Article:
After a year or so, you’ll have probably established all of your partner’s habits and figured out whether they’re actually the one for you, so it will be safer to commit to a long term tenancy deal.

If you have been together for over a year and everything is still going great, then awesome! Moving in with your partner definitely sounds like a good idea.

Can you spend long periods of time together?

This may sound obvious, but when you move in with your partner you’ll be spending EVERY DAY with them; the only regular time apart you’ll have is if either of you leave the house for work of some kind.

Even the most loved up, soppy couples may struggle with spending time with each other every day, so don’t worry, but definitely test the waters before committing to an every day deal.

As long as you’re able to be independent and give each other space every so often, by seeing friends or family, or even just sitting in different rooms and doing your own thing, you’ll be fine with moving in with your partner.

Can you afford it?

One of the pros of living with someone else is that bills are cut in half, but could you afford it alone? If something was to go wrong, and your partner could no longer afford their cut of the bills or they move out, will you be able to cover the cost?

If you’ve never lived alone before, for example, you’ve been living with your parents, you’ll be surprised how much money it really costs to live on your own. Plus, you’ll need money for a rainy day, for example if your car breaks down or your washing machine starts leaking.

It all adds up, so make sure you have the pay cheque or savings to afford it all.

If you do, rent first

There will be some people who’ll say renting a place is just money down the drain, but if you start off renting somewhere first, and it doesn’t work out, you aren’t stuck with a mortgage to pay off, and you can just pay for the few months left of your renting contract.

This way, you can make sure you’re able to ‘test’ if moving in with each other will work before committing to a place you can call your own.

The hard truth, are you actually ready?

If you’re reading this and thinking “check, check, check”, but are still questioning moving in with your partner, maybe you’re just not actually ready to do so, which is absolutely fine.

Moving in with your partner is a big step, and is a decision you shouldn’t take lightly, so you need to be 100% sure before you sign your name on a tenancy agreement which will probably last for at least a year.

Don’t be pressured into making a decision, and remember if you’re not happy, you’re not happy, and thats okay! So good luck, and happy moving! 🙂

How to increase motivation and productivity

Now that the majority of us are working from home due to the COVID-19 lockdown, it’s hard for everyone to stay productive and motivated throughout the day.

Whether you’re a student trying to get their assignments completed, or someone whose currently got a lot of paper work and emails to get through, it can be difficult not to laze around in bed or binge watch a Netflix series instead.

So how can you increase your productivity and stay motivated to get your work done at home?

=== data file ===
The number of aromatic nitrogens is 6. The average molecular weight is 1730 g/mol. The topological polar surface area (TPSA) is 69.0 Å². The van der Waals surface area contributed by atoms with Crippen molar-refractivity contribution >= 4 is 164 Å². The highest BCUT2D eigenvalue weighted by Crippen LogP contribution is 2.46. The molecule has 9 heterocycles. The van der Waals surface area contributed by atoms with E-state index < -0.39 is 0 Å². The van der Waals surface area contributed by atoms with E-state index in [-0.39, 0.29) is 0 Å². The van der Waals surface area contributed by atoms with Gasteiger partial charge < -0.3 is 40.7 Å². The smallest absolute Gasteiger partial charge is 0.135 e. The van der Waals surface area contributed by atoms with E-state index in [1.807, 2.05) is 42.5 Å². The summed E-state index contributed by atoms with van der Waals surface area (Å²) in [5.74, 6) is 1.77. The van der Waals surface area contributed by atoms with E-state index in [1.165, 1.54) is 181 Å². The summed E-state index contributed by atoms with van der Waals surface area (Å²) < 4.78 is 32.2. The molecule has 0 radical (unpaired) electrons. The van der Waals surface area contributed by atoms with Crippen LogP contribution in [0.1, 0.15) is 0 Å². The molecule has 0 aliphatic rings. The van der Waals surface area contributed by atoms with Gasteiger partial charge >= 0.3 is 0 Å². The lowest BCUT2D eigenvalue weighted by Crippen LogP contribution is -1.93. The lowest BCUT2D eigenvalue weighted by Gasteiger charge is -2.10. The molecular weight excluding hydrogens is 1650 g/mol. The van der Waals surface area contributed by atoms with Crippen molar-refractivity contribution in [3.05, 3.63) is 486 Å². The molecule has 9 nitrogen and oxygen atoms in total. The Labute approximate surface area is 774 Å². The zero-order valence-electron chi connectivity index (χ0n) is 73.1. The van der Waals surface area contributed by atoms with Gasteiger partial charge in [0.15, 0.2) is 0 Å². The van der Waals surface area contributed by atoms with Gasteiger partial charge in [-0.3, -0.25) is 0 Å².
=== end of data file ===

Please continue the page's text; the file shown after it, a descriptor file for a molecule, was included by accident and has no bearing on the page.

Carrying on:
Here are 6 tips on how to stay motivated and productive:

Set working hours

Setting working hours whilst working from home is crucial when trying to stay motivated and productive. I mentioned this in another blog post about improving your mental well-being whilst working from home.

If you have assignments or a report to complete, set a few hours in the day where you MUST do a certain amount of work in. For example, during 9am – 12pm you should set yourself a target of say, 500 words, to be written on a certain report. This gives you a target to work towards and keeps you motivated to stay productive during that set time.

If you usually work full time and not at home, keep to the working hours you’re used to. Say you work between 9am – 5pm on a normal day, do your work tasks during these times at home too. Set yourself targets as well, for example: reply to all of the emails you received yesterday by 11am. This will increase your motivation and help stay productive as you can keep track of how much work you need to complete by the ‘end of the day’, like you usually would.

Take regular breaks

Setting your working hours is easy, but actually staying motivated to stick with them is the hard part. So every 20 – 30 minutes, take a 5 – 10 minute break away from your work. Go make yourself a drink or a snack, or go chat to a family member; just make sure you move away from your working area. This will let your brain have time to relax for a short while so you don’t burn out and get bored too quickly.

Avoid working in bed

Now this is a tough one, and sometimes unavoidable. However, working in bed allows you to feel tired and unproductive, and you’ll find yourself putting your head on the pillow and closing your eyes for a ‘quick’ nap. So, get up, get dressed, and find yourself a work station. Whether it’s at a desk or on the dining room table, just get moving! This will also give your body the impression that you’re ‘going to work’, so you’re more likely to switch into work mode and keep yourself as motivated and productive as possible.

Avoid scrolling through social media